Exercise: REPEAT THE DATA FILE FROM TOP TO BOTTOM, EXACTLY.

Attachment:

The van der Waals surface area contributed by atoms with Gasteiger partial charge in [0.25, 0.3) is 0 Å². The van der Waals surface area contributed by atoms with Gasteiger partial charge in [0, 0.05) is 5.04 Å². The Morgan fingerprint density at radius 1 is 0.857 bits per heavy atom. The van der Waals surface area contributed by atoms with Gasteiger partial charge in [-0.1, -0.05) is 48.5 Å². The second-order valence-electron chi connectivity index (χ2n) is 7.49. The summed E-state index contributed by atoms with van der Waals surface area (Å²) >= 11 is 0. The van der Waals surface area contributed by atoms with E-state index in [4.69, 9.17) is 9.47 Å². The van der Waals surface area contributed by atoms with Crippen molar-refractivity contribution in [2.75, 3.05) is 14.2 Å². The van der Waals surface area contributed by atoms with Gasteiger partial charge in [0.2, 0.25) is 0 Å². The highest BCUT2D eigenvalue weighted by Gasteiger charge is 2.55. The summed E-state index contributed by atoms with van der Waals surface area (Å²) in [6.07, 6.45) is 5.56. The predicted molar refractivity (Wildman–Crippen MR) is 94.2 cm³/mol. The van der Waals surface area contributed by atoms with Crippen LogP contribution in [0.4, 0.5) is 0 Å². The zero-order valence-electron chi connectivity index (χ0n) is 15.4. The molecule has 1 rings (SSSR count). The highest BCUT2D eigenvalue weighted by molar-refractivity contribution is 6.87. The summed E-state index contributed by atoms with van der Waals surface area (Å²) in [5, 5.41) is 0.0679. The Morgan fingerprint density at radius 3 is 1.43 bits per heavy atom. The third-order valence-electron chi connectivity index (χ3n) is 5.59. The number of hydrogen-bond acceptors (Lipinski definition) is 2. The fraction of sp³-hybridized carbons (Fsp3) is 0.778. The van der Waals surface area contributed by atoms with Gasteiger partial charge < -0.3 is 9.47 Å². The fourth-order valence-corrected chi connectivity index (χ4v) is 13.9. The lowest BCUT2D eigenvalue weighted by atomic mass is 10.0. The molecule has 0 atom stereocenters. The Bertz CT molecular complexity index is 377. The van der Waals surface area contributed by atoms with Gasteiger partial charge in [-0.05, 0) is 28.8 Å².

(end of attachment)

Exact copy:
The van der Waals surface area contributed by atoms with Gasteiger partial charge in [0.25, 0.3) is 0 Å². The van der Waals surface area contributed by atoms with Gasteiger partial charge in [0, 0.05) is 5.04 Å². The Morgan fingerprint density at radius 1 is 0.857 bits per heavy atom. The van der Waals surface area contributed by atoms with Gasteiger partial charge in [-0.1, -0.05) is 48.5 Å². The second-order valence-electron chi connectivity index (χ2n) is 7.49. The summed E-state index contributed by atoms with van der Waals surface area (Å²) >= 11 is 0. The van der Waals surface area contributed by atoms with E-state index in [4.69, 9.17) is 9.47 Å². The van der Waals surface area contributed by atoms with Crippen molar-refractivity contribution in [2.75, 3.05) is 14.2 Å². The van der Waals surface area contributed by atoms with Gasteiger partial charge in [0.2, 0.25) is 0 Å². The highest BCUT2D eigenvalue weighted by Gasteiger charge is 2.55. The summed E-state index contributed by atoms with van der Waals surface area (Å²) in [6.07, 6.45) is 5.56. The predicted molar refractivity (Wildman–Crippen MR) is 94.2 cm³/mol. The van der Waals surface area contributed by atoms with Crippen LogP contribution in [0.4, 0.5) is 0 Å². The zero-order valence-electron chi connectivity index (χ0n) is 15.4. The molecule has 1 rings (SSSR count). The highest BCUT2D eigenvalue weighted by molar-refractivity contribution is 6.87. The summed E-state index contributed by atoms with van der Waals surface area (Å²) in [5, 5.41) is 0.0679. The Morgan fingerprint density at radius 3 is 1.43 bits per heavy atom. The third-order valence-electron chi connectivity index (χ3n) is 5.59. The number of hydrogen-bond acceptors (Lipinski definition) is 2. The fraction of sp³-hybridized carbons (Fsp3) is 0.778. The van der Waals surface area contributed by atoms with Gasteiger partial charge < -0.3 is 9.47 Å². The fourth-order valence-corrected chi connectivity index (χ4v) is 13.9. The lowest BCUT2D eigenvalue weighted by atomic mass is 10.0. The molecule has 0 atom stereocenters. The Bertz CT molecular complexity index is 377. The van der Waals surface area contributed by atoms with Gasteiger partial charge in [-0.05, 0) is 28.8 Å².